Financial Daily from THE HINDU group of publications
Monday, Oct 13, 2003
Agri-Biz & Commodities
`Sugandh' set to take on Thai Jasmine rice
New Delhi , Oct. 12
FINALLY, India has found the answer to `Jasmine', the long-grain aromatic rice that does an annual export business of around $650 million for Thailand.
The Indian Agricultural Research Institute (IARI) has developed new high-yielding long-grain scented rice varieties, which are being promoted under the `Pusa Sugandh' series to take on Thai Jasmine rice. ``Although the new varieties are of basmati-quality, we are consciously seeking to market them by the Sugandh trade name. Over time, Sugandh should develop a distinct identity in the world market on par with basmati rice,'' said Dr S. Nagarajan, Director, IARI.
Currently, there are 11 basmati varieties notified under Section 5 of the Seeds Act. These are, in turn, categorised under two broad heads Premium Indian basmati (traditional) and Indian basmati (crossed/hybrid). The former includes Basmati-370, Basmati-386, Basmati-217, Dehraduni Basmati (Type-3), Taraori Basmati and Ranbir Basmati. The non-traditional, crossed/hybrid varieties are Pusa Basmati 1, Punjab Basmati-1 (Bauni Basmati), Kasturi, Haryana Basmati-1 and Mahi Sugandha.
The traditionally grown basmati cultivars are tall plants prone to lodging, with paddy yields averaging 2.2 tonnes per hectare and maturity period extending to 155 days. Further, they are photoperiod sensitive, i.e. there is a definite length of photoperiod (around October) required for their flowering. Hence, they are best suited for cultivation near the foothills of the Himalayas in northern India, which are seen to provide the `right' combination of climatic and soil conditions.
Pusa Basmati-1 was the first ever non-lodging, semi-dwarf, high yielding basmati strain bred by IARI and released for commercial cultivation in 1989. With average yields of 4.5 tonnes per hectare and maturing in just 135 days, Pusa Basmati-1 was claimed to combine the essential grain traits of traditional basmati rice (aroma, non-stickiness and elongation upon cooking) with high-yielding attributes of modern semi-dwarf varieties. Moreover, being substantially photoperiod insensitive, the variety could also be grown outside its traditional territory
The latest `Sugandh' varieties are considered to be an improvement over even Pusa Basmati-1. Pusa Sugandh-2 and Pusa Sugandh-3, both released in July 2001, yield about half-a-tonne per hectare more than Pusa Basmati-1 and mature in just 115-125 days. But what is more noteworthy is their superior grain quality in terms of higher aroma and lower chalkiness content. Pusa Basmati-1 grains not only do not possess the desired extent of aroma, but they also have a dull chalk-like appearance.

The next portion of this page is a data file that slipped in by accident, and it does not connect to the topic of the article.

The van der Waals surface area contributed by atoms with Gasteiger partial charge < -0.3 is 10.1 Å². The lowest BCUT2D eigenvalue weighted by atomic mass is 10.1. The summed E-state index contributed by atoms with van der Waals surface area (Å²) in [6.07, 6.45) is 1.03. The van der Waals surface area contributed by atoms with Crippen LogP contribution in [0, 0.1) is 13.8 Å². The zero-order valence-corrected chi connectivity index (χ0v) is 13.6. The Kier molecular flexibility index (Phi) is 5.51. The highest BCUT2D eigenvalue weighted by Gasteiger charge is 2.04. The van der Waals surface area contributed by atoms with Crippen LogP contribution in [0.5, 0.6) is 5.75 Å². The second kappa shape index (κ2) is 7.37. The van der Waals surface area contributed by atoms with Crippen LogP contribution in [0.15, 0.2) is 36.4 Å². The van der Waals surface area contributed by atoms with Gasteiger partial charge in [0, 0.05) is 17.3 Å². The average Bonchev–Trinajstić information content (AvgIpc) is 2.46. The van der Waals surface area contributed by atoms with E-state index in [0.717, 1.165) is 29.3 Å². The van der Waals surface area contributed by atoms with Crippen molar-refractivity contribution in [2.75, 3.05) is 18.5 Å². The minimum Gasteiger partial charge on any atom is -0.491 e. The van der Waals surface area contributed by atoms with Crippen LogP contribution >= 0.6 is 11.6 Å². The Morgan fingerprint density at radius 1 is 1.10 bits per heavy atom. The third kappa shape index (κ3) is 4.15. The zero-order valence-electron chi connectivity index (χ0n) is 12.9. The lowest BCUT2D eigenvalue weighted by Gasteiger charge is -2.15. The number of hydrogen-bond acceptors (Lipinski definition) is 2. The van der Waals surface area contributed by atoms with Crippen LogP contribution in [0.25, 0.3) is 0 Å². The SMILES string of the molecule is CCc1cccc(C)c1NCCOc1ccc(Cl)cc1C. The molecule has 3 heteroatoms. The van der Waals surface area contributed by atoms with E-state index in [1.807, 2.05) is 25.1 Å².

Besides Sugandh-2 and 3, there are two other scented rice varieties that are in the process of being released. These are Pusa-2511 and Pusa-2512, both of which yield six tonnes per hectare and mature in 120-125 days. In addition, there is the just recently released Pusa-1121, which has lower productivity (4 tonnes per hectare) and later maturity of 140-145 days, but its grains have an exceptionally high elongation ratio of 2.5 times (in terms of kernel length) upon cooking, compared to 1.8-1.9 for normal basmati-quality rice.
But in spite of all these positive attributes, IARI is not attaching the `basmati' tag to these new varieties, while preferring clubbing them under the `Sugandh' series. The reason for this is that as per the official definition, the description `basmati' can be used only for those long-grain aromatic rice varieties, which have at least one traditional or `pure-line' parent. According to Dr F.U. Zaman, Head of IARI's rice breeding programme, the parents for the `Sugandh' varieties are Pusa Basmati-1 and Haryana Basmati-1, both of which are crossed or evolved lines.
But Mr R.S. Seshadri, Director, United Riceland Ltd the country's largest basmati exporter to the European Union - does not view this as a liability. "If we want to protect basmati as a geographical indication specific to our conditions, it is necessary to make a clear distinction not just between traditional and evolved basmati varieties, but even basmati and non-basmati long-grain aromatic rice. Sugandh can occupy the third category and offer competition to Thai Jasmine,'' he said.
Mr Seshadri noted that the Thai rice industry tried to initially market Jasmine as basmati from Thailand, but when this failed, their strategy in the mid-1990s shifted to promoting it as a long-grain aromatic rice traditional to Thailand.
As a result, Jasmine today fetches a price of $510 per tonne, which is higher than even the $480 per tonne for Pusa Basmati-1, while being below the $800-850 level for premium Indian basmati. ``We should come out of this exclusive basmati fixation and realise that there is a market for other long-grain aromatic rice as well,'' he added.
India now exports about 6 lakh tonnes of basmati rice (both traditional and non-traditional), whereas Thailand exports twice that quantity of Jasmine rice alone.
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